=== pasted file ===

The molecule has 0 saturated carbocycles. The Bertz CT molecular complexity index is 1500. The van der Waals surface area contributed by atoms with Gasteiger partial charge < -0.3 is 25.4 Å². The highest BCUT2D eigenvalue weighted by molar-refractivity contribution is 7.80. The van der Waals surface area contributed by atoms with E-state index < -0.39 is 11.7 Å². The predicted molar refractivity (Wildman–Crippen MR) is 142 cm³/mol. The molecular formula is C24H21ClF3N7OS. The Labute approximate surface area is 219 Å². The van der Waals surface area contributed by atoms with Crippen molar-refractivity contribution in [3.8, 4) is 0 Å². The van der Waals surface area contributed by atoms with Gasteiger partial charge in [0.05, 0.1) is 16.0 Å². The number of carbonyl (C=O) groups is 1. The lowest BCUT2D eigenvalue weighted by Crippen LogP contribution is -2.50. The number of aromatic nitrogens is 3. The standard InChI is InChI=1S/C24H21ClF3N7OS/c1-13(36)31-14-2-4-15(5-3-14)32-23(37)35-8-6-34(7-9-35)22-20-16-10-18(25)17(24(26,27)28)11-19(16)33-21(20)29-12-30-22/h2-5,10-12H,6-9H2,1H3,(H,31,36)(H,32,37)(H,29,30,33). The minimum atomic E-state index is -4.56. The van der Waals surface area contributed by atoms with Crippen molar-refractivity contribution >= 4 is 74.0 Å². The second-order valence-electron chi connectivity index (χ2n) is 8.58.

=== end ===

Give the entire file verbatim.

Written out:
The molecule has 0 saturated carbocycles. The Bertz CT molecular complexity index is 1500. The van der Waals surface area contributed by atoms with Gasteiger partial charge < -0.3 is 25.4 Å². The highest BCUT2D eigenvalue weighted by molar-refractivity contribution is 7.80. The van der Waals surface area contributed by atoms with E-state index < -0.39 is 11.7 Å². The predicted molar refractivity (Wildman–Crippen MR) is 142 cm³/mol. The molecular formula is C24H21ClF3N7OS. The Labute approximate surface area is 219 Å². The van der Waals surface area contributed by atoms with Crippen molar-refractivity contribution in [3.8, 4) is 0 Å². The van der Waals surface area contributed by atoms with Gasteiger partial charge in [0.05, 0.1) is 16.0 Å². The number of carbonyl (C=O) groups is 1. The lowest BCUT2D eigenvalue weighted by Crippen LogP contribution is -2.50. The number of aromatic nitrogens is 3. The standard InChI is InChI=1S/C24H21ClF3N7OS/c1-13(36)31-14-2-4-15(5-3-14)32-23(37)35-8-6-34(7-9-35)22-20-16-10-18(25)17(24(26,27)28)11-19(16)33-21(20)29-12-30-22/h2-5,10-12H,6-9H2,1H3,(H,31,36)(H,32,37)(H,29,30,33). The minimum atomic E-state index is -4.56. The van der Waals surface area contributed by atoms with Crippen molar-refractivity contribution >= 4 is 74.0 Å². The second-order valence-electron chi connectivity index (χ2n) is 8.58.